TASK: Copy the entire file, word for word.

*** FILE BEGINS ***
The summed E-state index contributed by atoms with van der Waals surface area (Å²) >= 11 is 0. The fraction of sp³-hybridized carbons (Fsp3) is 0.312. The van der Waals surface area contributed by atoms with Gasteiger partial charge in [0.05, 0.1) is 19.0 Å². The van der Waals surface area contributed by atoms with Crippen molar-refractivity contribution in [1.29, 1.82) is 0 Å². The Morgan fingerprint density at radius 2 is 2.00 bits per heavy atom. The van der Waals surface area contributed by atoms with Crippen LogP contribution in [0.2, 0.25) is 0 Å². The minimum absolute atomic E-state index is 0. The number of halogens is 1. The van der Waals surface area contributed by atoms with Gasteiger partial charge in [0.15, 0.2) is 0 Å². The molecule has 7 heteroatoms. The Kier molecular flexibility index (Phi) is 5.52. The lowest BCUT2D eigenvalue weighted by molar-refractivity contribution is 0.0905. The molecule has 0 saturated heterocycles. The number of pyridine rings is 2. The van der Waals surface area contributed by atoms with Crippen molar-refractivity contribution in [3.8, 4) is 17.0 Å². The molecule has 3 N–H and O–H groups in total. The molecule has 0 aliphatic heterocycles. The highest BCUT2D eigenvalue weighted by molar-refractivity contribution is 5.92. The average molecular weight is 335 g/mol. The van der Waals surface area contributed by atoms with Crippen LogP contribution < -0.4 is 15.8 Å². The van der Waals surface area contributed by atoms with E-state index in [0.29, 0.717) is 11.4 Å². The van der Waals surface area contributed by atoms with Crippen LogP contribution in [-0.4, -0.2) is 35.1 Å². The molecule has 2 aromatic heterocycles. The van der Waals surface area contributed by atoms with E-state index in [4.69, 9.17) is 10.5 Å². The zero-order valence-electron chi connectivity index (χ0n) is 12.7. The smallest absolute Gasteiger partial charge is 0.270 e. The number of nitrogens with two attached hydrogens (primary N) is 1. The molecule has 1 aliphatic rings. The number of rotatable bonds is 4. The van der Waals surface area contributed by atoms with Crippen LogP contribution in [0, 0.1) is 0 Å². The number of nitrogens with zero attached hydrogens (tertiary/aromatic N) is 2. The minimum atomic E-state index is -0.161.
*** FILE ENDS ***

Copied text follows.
The summed E-state index contributed by atoms with van der Waals surface area (Å²) >= 11 is 0. The fraction of sp³-hybridized carbons (Fsp3) is 0.312. The van der Waals surface area contributed by atoms with Gasteiger partial charge in [0.05, 0.1) is 19.0 Å². The van der Waals surface area contributed by atoms with Crippen molar-refractivity contribution in [1.29, 1.82) is 0 Å². The Morgan fingerprint density at radius 2 is 2.00 bits per heavy atom. The van der Waals surface area contributed by atoms with Crippen LogP contribution in [0.2, 0.25) is 0 Å². The minimum absolute atomic E-state index is 0. The number of halogens is 1. The van der Waals surface area contributed by atoms with Gasteiger partial charge in [0.15, 0.2) is 0 Å². The molecule has 7 heteroatoms. The Kier molecular flexibility index (Phi) is 5.52. The lowest BCUT2D eigenvalue weighted by molar-refractivity contribution is 0.0905. The molecule has 0 saturated heterocycles. The number of pyridine rings is 2. The van der Waals surface area contributed by atoms with Crippen molar-refractivity contribution in [3.8, 4) is 17.0 Å². The molecule has 3 N–H and O–H groups in total. The molecule has 0 aliphatic heterocycles. The highest BCUT2D eigenvalue weighted by molar-refractivity contribution is 5.92. The average molecular weight is 335 g/mol. The van der Waals surface area contributed by atoms with Crippen LogP contribution < -0.4 is 15.8 Å². The van der Waals surface area contributed by atoms with E-state index in [0.29, 0.717) is 11.4 Å². The van der Waals surface area contributed by atoms with Crippen LogP contribution in [-0.4, -0.2) is 35.1 Å². The molecule has 2 aromatic heterocycles. The van der Waals surface area contributed by atoms with E-state index in [4.69, 9.17) is 10.5 Å². The zero-order valence-electron chi connectivity index (χ0n) is 12.7. The smallest absolute Gasteiger partial charge is 0.270 e. The number of nitrogens with two attached hydrogens (primary N) is 1. The molecule has 1 aliphatic rings. The number of rotatable bonds is 4. The van der Waals surface area contributed by atoms with Crippen LogP contribution in [0, 0.1) is 0 Å². The number of nitrogens with zero attached hydrogens (tertiary/aromatic N) is 2. The minimum atomic E-state index is -0.161.